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(a) Strategies for managing traffic congestion are key to ensuring that San Francisco’s transportation system remains efficient, affordable, and safe as the number of jobs and the population in San Francisco grows. These strategies include improving transit, improving access to bicycling and walking, supporting walkable and transit-oriented neighborhoods, and managing vehicle use, parking, and traffic signals.
(b) Over the years, traffic congestion has increased in San Francisco, with San Francisco ranking among the top five most congested cities in the world, according to the 2018 INRIX Global Traffic Scorecard, which analyzes traffic congestion in more than 200 cities across 38 countries. As congestion increases, it is vital that San Francisco continue to make its transit system faster and more reliable while ensuring that the City invests in streets to create a safer environment.
(c) Emerging technologies, including autonomous vehicles, are expected to further increase traffic congestion in San Francisco, with the San Francisco County Transportation Authority’s 2017 Report “TNCs Today” documenting that transportation network companies accounted for approximately 50% of San Francisco’s congestion increase from 2010-2016. As these technologies expand, it is critical that they complement existing transit infrastructure and improve first-mile-last-mile accessibility, while mitigating congestion.
(d) In 2014, San Francisco adopted Vision Zero, a plan committed to eliminating all traffic deaths in San Francisco. The Vision Zero High Injury Network guides the City’s investments in infrastructure and ensures prioritization of critical Transit First, pedestrian safety, and bicycle safety projects. In San Francisco, 13% of streets account for 75% of the City’s severe traffic injuries and fatalities. To further the goal of Vision Zero, San Francisco must increase capital investments in street safety.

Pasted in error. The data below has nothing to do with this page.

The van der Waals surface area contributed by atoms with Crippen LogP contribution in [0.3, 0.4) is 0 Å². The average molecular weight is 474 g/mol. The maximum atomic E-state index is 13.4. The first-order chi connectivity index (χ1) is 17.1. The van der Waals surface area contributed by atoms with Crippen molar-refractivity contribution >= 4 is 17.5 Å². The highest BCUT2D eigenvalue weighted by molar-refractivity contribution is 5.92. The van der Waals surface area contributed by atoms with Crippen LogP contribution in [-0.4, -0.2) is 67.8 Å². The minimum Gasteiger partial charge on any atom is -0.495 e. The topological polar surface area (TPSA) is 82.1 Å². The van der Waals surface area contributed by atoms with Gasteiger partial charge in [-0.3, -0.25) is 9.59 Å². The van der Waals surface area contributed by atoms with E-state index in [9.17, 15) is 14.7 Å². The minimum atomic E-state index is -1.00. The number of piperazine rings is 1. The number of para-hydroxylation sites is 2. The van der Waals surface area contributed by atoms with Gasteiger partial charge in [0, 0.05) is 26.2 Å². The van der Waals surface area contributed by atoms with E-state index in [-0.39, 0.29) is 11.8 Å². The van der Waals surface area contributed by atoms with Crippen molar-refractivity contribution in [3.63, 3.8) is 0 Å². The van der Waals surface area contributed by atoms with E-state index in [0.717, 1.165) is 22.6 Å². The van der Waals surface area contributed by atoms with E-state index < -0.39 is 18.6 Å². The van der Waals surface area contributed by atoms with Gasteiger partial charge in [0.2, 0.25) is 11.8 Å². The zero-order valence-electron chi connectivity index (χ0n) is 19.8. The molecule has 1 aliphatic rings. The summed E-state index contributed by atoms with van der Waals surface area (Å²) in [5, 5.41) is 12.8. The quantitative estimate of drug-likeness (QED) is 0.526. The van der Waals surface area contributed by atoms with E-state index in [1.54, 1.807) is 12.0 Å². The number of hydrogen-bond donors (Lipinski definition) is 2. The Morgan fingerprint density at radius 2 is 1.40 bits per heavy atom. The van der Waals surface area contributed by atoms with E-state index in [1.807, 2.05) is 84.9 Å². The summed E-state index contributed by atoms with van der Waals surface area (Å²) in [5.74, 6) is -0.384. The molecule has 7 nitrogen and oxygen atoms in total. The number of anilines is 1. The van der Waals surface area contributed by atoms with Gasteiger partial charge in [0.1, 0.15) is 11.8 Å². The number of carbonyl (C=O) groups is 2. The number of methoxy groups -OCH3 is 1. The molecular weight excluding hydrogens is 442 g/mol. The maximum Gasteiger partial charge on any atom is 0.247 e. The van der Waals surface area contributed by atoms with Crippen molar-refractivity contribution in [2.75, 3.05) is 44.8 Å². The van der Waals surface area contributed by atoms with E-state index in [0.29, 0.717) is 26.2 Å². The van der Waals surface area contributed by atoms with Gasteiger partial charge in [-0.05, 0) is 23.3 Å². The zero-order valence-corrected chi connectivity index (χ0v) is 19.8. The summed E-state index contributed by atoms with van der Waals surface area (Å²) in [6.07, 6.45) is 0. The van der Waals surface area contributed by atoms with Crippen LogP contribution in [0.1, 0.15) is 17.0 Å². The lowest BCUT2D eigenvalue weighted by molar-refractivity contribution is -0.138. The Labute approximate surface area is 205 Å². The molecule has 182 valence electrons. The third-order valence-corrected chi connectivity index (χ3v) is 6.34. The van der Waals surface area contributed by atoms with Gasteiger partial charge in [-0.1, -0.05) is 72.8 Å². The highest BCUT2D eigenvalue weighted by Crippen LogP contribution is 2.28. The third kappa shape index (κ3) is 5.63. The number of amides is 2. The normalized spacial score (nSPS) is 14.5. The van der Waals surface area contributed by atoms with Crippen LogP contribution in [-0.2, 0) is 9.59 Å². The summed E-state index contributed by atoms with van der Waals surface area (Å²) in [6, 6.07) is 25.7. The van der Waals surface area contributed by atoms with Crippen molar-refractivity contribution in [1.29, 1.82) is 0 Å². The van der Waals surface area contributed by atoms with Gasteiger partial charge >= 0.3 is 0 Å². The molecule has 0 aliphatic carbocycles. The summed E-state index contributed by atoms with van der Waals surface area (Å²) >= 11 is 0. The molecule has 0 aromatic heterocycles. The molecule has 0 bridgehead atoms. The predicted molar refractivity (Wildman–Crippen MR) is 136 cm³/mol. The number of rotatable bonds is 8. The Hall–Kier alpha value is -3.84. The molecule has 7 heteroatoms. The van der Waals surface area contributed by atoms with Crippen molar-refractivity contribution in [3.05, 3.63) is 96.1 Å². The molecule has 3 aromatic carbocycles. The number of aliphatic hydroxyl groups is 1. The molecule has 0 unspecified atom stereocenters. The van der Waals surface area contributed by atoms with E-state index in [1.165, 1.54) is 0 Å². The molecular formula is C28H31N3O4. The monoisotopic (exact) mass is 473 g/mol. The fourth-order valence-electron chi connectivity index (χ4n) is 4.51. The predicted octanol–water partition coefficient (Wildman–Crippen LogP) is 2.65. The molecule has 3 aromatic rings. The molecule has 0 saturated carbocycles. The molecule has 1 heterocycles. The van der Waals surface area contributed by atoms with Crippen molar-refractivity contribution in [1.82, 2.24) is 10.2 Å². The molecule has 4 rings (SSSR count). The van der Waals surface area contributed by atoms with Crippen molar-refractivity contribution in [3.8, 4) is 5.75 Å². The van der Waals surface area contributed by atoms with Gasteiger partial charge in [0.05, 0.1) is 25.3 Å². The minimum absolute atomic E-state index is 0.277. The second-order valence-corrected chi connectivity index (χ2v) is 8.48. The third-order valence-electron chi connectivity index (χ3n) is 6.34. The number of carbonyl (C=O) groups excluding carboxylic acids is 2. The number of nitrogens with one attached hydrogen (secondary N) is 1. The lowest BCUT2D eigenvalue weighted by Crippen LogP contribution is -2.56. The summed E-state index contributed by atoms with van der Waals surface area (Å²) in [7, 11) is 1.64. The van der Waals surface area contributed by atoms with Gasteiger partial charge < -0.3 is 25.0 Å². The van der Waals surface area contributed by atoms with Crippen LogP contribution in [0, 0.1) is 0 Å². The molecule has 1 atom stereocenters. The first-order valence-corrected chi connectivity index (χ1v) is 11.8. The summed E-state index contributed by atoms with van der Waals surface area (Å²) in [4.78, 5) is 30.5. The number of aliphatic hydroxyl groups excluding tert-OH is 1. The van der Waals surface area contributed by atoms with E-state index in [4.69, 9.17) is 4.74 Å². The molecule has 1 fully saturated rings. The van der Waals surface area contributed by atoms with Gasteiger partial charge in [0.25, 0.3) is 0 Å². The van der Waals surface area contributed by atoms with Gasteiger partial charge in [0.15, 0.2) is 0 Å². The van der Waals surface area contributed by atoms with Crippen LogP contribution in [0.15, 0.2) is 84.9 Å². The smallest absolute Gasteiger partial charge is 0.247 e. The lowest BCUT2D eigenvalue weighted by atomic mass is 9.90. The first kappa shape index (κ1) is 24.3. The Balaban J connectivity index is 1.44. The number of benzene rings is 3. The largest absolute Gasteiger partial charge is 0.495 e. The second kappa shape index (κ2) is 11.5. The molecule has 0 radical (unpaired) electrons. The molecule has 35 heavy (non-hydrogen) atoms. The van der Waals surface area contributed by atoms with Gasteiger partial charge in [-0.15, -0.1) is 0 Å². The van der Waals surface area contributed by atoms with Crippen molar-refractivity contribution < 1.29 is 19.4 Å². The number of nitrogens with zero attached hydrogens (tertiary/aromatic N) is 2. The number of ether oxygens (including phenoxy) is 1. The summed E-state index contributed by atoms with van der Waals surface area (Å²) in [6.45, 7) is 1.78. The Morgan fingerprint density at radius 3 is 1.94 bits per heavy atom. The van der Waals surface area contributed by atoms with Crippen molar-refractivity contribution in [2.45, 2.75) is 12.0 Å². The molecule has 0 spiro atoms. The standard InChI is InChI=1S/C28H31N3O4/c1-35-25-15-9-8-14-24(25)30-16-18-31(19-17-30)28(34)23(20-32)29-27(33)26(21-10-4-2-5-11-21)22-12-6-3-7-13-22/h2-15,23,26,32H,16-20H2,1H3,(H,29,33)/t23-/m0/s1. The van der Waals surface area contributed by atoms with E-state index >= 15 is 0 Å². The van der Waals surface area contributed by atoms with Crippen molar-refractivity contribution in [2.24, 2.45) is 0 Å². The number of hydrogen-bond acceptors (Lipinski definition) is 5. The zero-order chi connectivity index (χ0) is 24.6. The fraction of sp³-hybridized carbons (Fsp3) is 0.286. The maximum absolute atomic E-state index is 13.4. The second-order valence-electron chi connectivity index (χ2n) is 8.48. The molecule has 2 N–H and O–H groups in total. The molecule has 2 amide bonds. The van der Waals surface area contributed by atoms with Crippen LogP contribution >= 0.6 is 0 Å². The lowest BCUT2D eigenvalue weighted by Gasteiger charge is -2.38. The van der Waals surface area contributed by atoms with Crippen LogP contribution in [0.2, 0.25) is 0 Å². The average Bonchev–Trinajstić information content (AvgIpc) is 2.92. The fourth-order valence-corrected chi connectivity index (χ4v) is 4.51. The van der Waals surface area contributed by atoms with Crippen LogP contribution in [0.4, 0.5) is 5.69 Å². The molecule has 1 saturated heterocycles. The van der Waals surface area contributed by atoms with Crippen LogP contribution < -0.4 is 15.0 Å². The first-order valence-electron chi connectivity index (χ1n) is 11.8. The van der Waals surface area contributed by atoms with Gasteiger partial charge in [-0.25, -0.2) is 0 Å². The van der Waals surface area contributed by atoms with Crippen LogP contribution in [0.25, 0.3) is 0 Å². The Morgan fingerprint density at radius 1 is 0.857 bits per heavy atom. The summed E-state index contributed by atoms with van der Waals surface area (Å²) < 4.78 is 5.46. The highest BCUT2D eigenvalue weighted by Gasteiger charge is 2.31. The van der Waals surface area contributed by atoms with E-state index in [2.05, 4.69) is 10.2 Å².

(e) In 2017, the San Francisco Transportation 2045 Task Force identified a projected $22 billion funding gap for San Francisco’s transportation system through 2045 and possible revenue sources to close that gap, including a tax on rides facilitated by transportation network companies.
(f) In 2018, the Legislature enacted Assembly Bill 1184, which confirmed the City’s authority to impose a tax on net rider fares for rides originating in San Francisco, including rides facilitated by transportation network companies and rides provided by autonomous vehicles.
(Added by Proposition D, 11/5/2019, Eff. 12/20/2019, Oper. 1/1/2020)